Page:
Alan D. Romberg, Distinguished Fellow and Director, East Asia program, Stimson Center

Roy D. Kamphausen, Senior Vice President for Research and Director, Washington DC Office, National Bureau of Asian Research

ZHU Feng, Executive Director, China Center for Collaborative Studies of the South China Sea, Nanjing University


12:45-13:45 Lunch

13:45-14:00 Luncheon Speech


14:00-15:30 Developments in the South China Sea & Friction in U.S.-China Maritime Ties


Recent developments in the South China Sea have been a veritable paradox. China-Philippines and China-ASEAN maritime relations have improved significantly during the past year, and a framework of the Code of Conduct for the South China Sea appears to be on the horizon. In contrast, U.S.-China maritime interactions in the South China Sea are at a low. U.S. Freedom of Navigation Operations (FONOPs) remain a significant point of contention between the United States and China. Can this paradox persist? Will the Trump administration’s South China Sea policy differ in any way from the Obama administration’s policy, including in the conduct of FONOPs in these waters? Can China and ASEAN sustain the tentative agreements they have reached? Can the U.S. and China manage to coexist in China’s near seas, while respecting international rules and norms?


Moderator: HONG Nong, Executive Director, Institute for China-America Studies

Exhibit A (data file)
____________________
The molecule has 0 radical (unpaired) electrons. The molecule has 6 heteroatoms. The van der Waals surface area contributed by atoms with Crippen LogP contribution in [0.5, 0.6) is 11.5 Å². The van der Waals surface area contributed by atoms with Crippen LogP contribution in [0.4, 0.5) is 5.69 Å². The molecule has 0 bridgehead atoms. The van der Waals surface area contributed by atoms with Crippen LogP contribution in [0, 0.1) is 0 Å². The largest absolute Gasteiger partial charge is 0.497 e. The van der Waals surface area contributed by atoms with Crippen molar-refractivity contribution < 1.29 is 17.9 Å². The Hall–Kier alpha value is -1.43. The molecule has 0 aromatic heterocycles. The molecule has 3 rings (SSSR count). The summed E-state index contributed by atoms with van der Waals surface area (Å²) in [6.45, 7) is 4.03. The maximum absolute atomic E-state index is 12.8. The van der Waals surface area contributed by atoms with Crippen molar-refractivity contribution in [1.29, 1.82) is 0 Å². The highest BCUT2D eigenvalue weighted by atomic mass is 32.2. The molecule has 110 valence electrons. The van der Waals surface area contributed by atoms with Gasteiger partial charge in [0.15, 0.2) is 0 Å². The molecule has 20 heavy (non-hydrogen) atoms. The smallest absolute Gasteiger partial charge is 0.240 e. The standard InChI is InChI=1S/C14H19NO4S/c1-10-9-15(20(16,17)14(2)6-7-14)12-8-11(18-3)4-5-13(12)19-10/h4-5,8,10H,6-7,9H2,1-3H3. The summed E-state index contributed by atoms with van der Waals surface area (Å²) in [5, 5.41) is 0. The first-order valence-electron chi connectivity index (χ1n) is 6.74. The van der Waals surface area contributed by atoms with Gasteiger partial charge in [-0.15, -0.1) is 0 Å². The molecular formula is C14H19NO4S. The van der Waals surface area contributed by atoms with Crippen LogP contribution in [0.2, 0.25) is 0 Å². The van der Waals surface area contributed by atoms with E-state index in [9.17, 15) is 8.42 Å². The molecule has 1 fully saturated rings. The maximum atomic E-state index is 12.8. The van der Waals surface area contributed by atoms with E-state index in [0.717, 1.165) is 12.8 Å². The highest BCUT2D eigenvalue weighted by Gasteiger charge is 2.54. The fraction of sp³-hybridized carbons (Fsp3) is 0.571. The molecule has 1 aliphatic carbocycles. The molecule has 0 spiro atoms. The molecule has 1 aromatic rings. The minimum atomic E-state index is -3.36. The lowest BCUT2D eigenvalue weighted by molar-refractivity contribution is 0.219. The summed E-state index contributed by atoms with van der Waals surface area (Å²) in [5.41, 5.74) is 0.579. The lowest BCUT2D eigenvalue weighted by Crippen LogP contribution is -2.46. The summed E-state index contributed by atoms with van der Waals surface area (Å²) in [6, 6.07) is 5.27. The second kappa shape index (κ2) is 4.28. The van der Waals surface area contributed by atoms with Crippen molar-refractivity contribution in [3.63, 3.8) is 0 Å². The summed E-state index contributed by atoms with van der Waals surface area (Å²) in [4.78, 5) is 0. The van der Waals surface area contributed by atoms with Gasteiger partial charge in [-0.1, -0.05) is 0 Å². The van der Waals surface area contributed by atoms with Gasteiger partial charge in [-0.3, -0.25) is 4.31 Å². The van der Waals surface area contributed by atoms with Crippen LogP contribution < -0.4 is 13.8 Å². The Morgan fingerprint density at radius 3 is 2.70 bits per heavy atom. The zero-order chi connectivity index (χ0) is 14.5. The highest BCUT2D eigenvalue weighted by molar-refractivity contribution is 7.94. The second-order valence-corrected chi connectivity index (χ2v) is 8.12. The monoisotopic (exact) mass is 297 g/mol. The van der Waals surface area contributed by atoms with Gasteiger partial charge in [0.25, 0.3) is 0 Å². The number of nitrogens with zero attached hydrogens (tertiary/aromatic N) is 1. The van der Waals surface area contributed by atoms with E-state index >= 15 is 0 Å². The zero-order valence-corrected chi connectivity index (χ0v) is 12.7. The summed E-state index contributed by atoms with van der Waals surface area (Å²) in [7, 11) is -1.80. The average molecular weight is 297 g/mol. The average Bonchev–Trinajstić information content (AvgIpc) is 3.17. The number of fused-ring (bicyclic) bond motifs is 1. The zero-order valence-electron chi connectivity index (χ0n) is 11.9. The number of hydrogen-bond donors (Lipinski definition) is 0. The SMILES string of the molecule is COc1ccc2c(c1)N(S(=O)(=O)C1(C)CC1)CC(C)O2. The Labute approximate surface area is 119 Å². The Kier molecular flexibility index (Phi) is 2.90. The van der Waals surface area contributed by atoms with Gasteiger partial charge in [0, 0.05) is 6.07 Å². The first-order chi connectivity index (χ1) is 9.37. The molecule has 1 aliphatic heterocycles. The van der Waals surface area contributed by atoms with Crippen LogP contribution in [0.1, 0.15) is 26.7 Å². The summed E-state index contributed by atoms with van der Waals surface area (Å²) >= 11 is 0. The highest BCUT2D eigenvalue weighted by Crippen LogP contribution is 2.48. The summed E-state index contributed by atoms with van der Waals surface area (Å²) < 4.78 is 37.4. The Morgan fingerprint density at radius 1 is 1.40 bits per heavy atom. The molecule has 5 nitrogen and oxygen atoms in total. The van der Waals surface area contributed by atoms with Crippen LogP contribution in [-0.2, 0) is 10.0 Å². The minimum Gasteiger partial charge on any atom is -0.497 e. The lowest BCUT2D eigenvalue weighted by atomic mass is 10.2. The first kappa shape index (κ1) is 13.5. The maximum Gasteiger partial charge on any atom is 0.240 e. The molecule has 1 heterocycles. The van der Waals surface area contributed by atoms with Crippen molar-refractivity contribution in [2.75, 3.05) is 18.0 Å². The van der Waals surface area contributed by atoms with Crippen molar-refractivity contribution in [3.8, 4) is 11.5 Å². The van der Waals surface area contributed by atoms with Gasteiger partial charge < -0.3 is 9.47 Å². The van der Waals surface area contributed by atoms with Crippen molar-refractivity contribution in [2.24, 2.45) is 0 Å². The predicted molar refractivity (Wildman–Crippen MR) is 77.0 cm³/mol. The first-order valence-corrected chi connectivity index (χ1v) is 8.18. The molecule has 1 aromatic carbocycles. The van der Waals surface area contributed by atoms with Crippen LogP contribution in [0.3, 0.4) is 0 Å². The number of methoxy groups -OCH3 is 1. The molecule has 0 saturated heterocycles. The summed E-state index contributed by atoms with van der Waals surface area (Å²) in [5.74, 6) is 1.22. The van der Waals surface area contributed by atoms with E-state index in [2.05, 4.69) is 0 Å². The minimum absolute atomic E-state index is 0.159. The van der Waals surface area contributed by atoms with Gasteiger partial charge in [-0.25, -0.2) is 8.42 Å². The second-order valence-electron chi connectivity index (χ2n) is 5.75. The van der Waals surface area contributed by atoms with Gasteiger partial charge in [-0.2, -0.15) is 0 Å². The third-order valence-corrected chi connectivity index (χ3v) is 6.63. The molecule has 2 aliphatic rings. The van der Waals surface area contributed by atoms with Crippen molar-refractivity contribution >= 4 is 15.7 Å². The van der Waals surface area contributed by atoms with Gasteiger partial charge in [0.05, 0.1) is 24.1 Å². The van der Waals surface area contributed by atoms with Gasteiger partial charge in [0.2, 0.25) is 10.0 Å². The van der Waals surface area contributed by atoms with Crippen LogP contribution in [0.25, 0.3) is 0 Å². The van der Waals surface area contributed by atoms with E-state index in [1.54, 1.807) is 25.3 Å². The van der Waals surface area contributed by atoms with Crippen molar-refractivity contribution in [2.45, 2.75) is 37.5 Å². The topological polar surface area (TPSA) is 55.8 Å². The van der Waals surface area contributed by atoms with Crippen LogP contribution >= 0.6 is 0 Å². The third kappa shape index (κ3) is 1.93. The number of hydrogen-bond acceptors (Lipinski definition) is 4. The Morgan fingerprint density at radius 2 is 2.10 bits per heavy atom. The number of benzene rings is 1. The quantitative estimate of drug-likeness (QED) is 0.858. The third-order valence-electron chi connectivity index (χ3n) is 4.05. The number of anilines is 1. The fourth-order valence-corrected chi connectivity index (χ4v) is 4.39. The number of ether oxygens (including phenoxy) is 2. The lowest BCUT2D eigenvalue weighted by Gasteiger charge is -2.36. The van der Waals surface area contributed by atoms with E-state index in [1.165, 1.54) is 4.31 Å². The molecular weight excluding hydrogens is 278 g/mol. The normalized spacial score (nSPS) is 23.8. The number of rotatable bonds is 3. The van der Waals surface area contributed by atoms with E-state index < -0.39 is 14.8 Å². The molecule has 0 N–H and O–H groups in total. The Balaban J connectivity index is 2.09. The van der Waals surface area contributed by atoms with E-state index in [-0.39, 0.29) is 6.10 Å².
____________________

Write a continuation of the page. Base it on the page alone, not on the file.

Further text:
Speakers: WU Shicun, President, National Institute for South China Sea Studies

Michael McDevitt, Rear Admiral, United States Navy (Ret.); Senior Fellow, Center for Naval Analyses

SONG Yann-huei, Research Fellow, Institute of European and American Studies, Taiwan Academia Sinica

Gregory Poling, Director, Asia Maritime Transparency Initiative, CSIS


15:30-15:45 Coffee Break


15:45-17:00 Economic and Trade Relations with China


China has been a key target of President Trump’s anti-trade views. Three of the seven points in his economic plan to “Make America Great Again” were mercantilist or protectionist initiatives that targeted China. In the U.S. Trade Representative’s 2017 Trade Policy Agenda report, the Trump administration appeared to downgrade the standing of the WTO’s dispute settlement authority.


The Chinese government pushed back, stating in its 2017 government work report that while China will honor its international trade commitments, it will also defend its due rights and interests. At Mar-a-Lago, the two sides were able to skillfully strike up a 100-Day Action Plan of early-harvest market access deliverables. With talks on another set of prioritizations underway, have Beijing and Washington been able to provide sufficient ballast to their trading relationship? Or are China and the U.S. destined to clash on over trade and economics, especially as the numerous domestic trade policy investigations under way end up targeting China, fairly or unfairly? Will Chinese SOE or SOE-linked investment acquisitions encounter automatic denials by CFIUS? How might China respond?


Moderator: Sourabh Gupta, Senior Fellow, Institute for China-America Studies


Speakers: Claude Barfield, Resident Scholar, American Enterprise Institute

HUANG Yukon, Senior Fellow, Asia Program, Carnegie Endowment for International Peace

LIU Yawei, Director, China Program, Carter Center

William Reinsch, Distinguished Fellow, Stimson Center


17:00-17:10 Concluding Remarks